Opening arguments in the Senate impeachment trial for Donald Trump on the charge of incitement of insurrection will begin the week of February 8th. That’s according to Senate Majority Leader Chuck Schumer, who announced the schedule tonight. House Speaker Nancy Pelosi will send the article of impeachment against Trump to the Senate on Monday. Senate Republican leader Mitch McConnell wanted to postpone the impeachment trial until February to give the former president time to prepare his case.
The Movie Theatre Association of Canada is calling on BC health officials to explain why gyms, bars and restaurants can remain open, while cinemas were forced to close under public health rules last November. The organization’s executive director, Nuria Bronfman, points to COVID-19 guidelines that allow theaters to show sporting events, but not movies. Vancouver’s Rio Theatre plans to reopen Saturday by pivoting to operate as a bar after a similar move by city’s Hollywood Theatre last month. BC health officials applauded such creativity this week, saying members of the arts and culture sector have worked hard to reinvent themselves during the pandemic, while Bronfman says most movie theatres don’t have liquor licences and many could close forever.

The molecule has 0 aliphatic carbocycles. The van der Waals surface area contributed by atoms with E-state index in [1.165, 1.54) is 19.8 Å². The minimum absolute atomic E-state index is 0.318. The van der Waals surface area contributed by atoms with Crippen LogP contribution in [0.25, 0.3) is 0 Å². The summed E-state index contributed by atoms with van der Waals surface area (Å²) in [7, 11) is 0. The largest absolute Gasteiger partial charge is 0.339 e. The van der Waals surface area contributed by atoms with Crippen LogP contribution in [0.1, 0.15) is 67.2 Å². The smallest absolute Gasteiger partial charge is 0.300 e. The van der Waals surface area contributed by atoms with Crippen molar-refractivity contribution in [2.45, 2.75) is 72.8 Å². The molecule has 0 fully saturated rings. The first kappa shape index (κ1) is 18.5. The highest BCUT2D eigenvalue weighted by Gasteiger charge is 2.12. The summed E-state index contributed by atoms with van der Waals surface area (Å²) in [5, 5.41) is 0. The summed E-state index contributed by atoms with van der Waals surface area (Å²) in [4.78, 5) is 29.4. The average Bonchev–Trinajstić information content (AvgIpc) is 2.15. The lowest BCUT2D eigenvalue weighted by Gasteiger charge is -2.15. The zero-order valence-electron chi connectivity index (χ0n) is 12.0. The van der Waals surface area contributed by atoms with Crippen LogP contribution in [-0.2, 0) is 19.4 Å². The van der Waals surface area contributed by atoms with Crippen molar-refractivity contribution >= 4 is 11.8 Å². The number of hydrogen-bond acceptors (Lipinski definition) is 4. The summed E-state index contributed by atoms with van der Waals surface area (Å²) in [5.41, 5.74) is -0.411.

US President Joe Biden has ordered a pause on all Mexico border wall construction. The move leaves billions of dollars in unfinished work under contract after his predecessor, Donald Trump, worked feverishly to successfully build more than 700 kilometres of the wall. A Senate aide tells media the government has spent 6.1 billion dollars of 10.8 billion under contract. The Biden administration will negotiate cancellation fees and look into whether what’s left can be spent elsewhere.